Ford Partners With MIT And Stanford To Research Autonomous Cars

Ford today announced that it is partnering with MIT and Stanford to research a number of technical challenges surrounding automated driving.

A team at MIT will look into how a car can best predict the actions of pedestrians and other cars around it, while another team at Stanford plans to look into ways for cars to see around obstructions.

The teams will use Ford’s recently unveiled Fusion Hybrid research vehicle for their research. The car uses four Lidar sensors to create a real-time map of the environment around it.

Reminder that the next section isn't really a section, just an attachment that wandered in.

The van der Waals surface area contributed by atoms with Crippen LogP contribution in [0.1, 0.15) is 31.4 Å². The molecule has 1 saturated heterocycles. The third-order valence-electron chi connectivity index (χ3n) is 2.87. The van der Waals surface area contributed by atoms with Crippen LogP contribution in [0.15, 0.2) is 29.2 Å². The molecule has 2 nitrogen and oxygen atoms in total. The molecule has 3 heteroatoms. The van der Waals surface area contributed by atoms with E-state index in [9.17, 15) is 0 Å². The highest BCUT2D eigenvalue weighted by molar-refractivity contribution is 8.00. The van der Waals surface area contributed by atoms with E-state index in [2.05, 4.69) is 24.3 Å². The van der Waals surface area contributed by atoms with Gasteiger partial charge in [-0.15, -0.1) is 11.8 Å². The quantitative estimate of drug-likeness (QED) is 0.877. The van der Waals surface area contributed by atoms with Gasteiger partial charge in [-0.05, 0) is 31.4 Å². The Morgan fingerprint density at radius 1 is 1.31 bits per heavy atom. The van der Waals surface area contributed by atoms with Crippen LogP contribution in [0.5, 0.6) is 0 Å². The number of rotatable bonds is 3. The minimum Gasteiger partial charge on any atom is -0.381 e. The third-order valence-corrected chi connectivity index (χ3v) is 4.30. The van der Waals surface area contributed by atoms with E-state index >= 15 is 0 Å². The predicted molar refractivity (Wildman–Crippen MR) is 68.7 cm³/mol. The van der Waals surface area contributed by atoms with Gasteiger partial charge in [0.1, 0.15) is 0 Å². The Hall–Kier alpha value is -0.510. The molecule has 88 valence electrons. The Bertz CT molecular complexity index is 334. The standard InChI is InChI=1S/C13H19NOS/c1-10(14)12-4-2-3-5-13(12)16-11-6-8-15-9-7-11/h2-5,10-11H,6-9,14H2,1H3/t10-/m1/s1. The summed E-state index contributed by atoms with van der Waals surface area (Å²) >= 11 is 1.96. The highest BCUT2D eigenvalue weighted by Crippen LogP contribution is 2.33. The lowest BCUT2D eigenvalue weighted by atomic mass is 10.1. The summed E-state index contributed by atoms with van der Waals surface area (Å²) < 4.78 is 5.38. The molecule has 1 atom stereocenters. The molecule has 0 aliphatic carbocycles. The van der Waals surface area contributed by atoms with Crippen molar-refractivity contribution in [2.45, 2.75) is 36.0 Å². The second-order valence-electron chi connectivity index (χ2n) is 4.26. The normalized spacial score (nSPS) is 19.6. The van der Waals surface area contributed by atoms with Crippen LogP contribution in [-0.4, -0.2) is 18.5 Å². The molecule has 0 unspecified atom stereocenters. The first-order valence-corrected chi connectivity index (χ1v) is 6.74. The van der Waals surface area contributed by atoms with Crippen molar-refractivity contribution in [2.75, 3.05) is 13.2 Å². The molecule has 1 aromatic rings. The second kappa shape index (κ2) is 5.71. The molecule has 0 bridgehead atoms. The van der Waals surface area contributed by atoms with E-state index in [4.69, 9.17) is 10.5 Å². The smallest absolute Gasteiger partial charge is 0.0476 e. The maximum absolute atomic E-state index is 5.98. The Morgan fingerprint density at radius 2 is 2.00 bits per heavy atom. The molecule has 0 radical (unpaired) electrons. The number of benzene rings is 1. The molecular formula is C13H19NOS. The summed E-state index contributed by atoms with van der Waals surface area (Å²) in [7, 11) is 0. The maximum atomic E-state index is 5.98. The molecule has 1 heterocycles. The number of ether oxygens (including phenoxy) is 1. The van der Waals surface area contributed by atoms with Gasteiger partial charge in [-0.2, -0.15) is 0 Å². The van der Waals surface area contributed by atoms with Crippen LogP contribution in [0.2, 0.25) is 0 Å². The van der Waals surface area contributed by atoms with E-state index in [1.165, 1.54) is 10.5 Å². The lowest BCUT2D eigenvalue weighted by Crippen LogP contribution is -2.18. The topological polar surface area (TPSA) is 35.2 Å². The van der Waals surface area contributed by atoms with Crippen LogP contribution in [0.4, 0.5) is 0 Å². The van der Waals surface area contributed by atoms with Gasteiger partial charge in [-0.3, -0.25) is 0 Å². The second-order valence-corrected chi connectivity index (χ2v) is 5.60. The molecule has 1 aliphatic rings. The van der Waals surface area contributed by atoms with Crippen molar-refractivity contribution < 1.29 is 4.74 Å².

Completely self-driving cars are still a few years away from being production-ready, but quite a few high-end auto companies recently announced new technologies that could soon allow drivers to take their hands off the wheel for short periods of time while in stop-and-go traffic or while cruising down a straight highway.

To safely get these cars to drive through busy city centers, though, most researchers believe better technologies and algorithms for understanding how and where people and other cars are moving are still needed.

Ford previously worked on a research project that created a mesh network for cars that could send information between the different vehicles. That way, if a car that is blocked from view by a large truck, for example, suddenly hits the brakes hard, you would get a warning in your car – or in an autonomous driving scenario your car would just brake or change lanes automatically.